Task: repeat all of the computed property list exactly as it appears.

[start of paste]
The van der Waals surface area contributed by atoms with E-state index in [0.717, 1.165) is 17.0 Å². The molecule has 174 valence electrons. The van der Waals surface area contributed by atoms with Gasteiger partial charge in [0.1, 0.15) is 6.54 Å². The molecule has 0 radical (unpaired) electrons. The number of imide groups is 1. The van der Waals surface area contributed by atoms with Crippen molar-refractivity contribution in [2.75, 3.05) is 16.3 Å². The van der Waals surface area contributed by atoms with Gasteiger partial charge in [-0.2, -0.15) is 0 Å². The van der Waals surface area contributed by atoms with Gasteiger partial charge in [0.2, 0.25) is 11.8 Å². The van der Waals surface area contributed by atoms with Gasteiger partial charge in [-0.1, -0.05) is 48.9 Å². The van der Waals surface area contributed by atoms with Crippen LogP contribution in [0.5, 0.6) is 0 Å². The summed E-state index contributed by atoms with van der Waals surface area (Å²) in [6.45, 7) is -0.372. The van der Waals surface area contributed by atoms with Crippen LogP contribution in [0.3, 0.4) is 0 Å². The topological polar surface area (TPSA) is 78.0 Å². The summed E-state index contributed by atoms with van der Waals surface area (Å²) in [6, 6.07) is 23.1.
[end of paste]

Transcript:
The van der Waals surface area contributed by atoms with E-state index in [0.717, 1.165) is 17.0 Å². The molecule has 174 valence electrons. The van der Waals surface area contributed by atoms with Gasteiger partial charge in [0.1, 0.15) is 6.54 Å². The molecule has 0 radical (unpaired) electrons. The number of imide groups is 1. The van der Waals surface area contributed by atoms with Crippen molar-refractivity contribution in [2.75, 3.05) is 16.3 Å². The van der Waals surface area contributed by atoms with Gasteiger partial charge in [-0.2, -0.15) is 0 Å². The van der Waals surface area contributed by atoms with Gasteiger partial charge in [0.2, 0.25) is 11.8 Å². The van der Waals surface area contributed by atoms with Gasteiger partial charge in [-0.1, -0.05) is 48.9 Å². The van der Waals surface area contributed by atoms with Crippen LogP contribution in [0.5, 0.6) is 0 Å². The summed E-state index contributed by atoms with van der Waals surface area (Å²) in [6.45, 7) is -0.372. The van der Waals surface area contributed by atoms with Crippen LogP contribution in [0.3, 0.4) is 0 Å². The topological polar surface area (TPSA) is 78.0 Å². The summed E-state index contributed by atoms with van der Waals surface area (Å²) in [6, 6.07) is 23.1.